Addressing health disparities across race, ethnicity and age has long been central to our work at the Alliance for Aging Research. The COVID-19 pandemic disproportionately impacted older adults and communities of color and has further highlighted the urgency of advancing health equity. As the data in the Senior Report show, the toll of the pandemic significantly increased mortality and drove down life expectancy for older adults, particularly in communities of color. While early death increased 17% nationally between 2019 and 2020, rates rose much more significantly among populations of color, including 48% among Hispanic, 32% among American Indian/Alaska Native, 31% among Asian and 29% among Black adults ages 65-74. Meanwhile, many other challenges including “deaths of despair” (i.e., drug overdoses, suicide and alcoholic liver disease) were aggravated by the pandemic, underscoring the trade-offs inherent to policies that have an isolating effect on older adults.
As we seek to understand and address these longstanding challenges and disparities, it is critical to examine negative social determinants of health and their impact on health challenges in communities of color. Experiences with aging are shaped by many social factors such as structural racism, safety of living conditions, access to quality health care and education and our level of financial resources. The life-changing outcomes of these social determinants of health have been thrown into sharp focus by the pandemic.
We clearly have a lot of work to do, but data collection will help with understanding just how far we need to go and where to target our efforts. That is where comprehensive, evidence-based resources like America’s Health Rankings have an important role to play.
The COVID-19 pandemic taught us lessons about how the absence of timely access to detailed, reliable data can exacerbate health inequity. For example, initial federal COVID-19 vaccination recommendations prioritized adults ages 75 and older, while the average age of COVID-19 deaths and cases in communities of color was several years younger — leaving those communities to wait longer to get access to limited vaccine supplies and underscoring that demographics beyond older age were critically missed in data analyses. Data sources provided early in the pandemic did not consistently provide cross-tabulations studying the intersection of COVID-19 with both age and race/ethnicity. While this lack of information created blinders at a vital time, we know now how valuable it is to have comprehensive subpopulation-level data over time to drive equitable public health efforts.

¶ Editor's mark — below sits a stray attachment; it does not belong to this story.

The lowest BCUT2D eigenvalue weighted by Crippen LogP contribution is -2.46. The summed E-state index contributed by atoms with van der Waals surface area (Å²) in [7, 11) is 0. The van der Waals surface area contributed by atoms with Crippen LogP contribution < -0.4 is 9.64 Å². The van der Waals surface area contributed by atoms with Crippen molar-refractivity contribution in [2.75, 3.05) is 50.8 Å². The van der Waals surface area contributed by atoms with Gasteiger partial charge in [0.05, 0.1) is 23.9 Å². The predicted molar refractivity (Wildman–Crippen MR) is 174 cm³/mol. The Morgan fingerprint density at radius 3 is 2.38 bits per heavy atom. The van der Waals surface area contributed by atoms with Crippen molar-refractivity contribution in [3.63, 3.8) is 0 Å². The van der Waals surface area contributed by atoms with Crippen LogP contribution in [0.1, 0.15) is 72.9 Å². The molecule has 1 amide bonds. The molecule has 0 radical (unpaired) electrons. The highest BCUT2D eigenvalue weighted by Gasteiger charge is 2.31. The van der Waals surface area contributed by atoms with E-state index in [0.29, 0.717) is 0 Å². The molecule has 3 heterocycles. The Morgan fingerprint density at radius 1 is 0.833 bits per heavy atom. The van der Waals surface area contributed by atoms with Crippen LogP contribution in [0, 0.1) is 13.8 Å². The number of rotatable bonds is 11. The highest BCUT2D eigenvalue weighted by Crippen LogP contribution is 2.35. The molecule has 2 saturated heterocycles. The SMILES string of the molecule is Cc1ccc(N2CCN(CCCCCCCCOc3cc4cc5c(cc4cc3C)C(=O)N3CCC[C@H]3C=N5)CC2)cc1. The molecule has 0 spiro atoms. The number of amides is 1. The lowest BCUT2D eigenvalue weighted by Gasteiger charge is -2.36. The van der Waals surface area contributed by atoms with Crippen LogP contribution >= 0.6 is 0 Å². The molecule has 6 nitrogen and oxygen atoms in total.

The pandemic revealed stark inequities in health outcomes that should be studied to inform what actions our nation’s public health system prioritizes moving forward. When collected and analyzed through an equity lens, data can better guide effective solutions for all. Especially in a time when misinformation and disinformation of science are rampant, our policymakers need access to trusted, reliable data sources that are consistent over time. I urge public health officials, community leaders and health advocates to explore, and make use of, the data available in the Senior Report as we work toward a healthier future for older adults across all communities.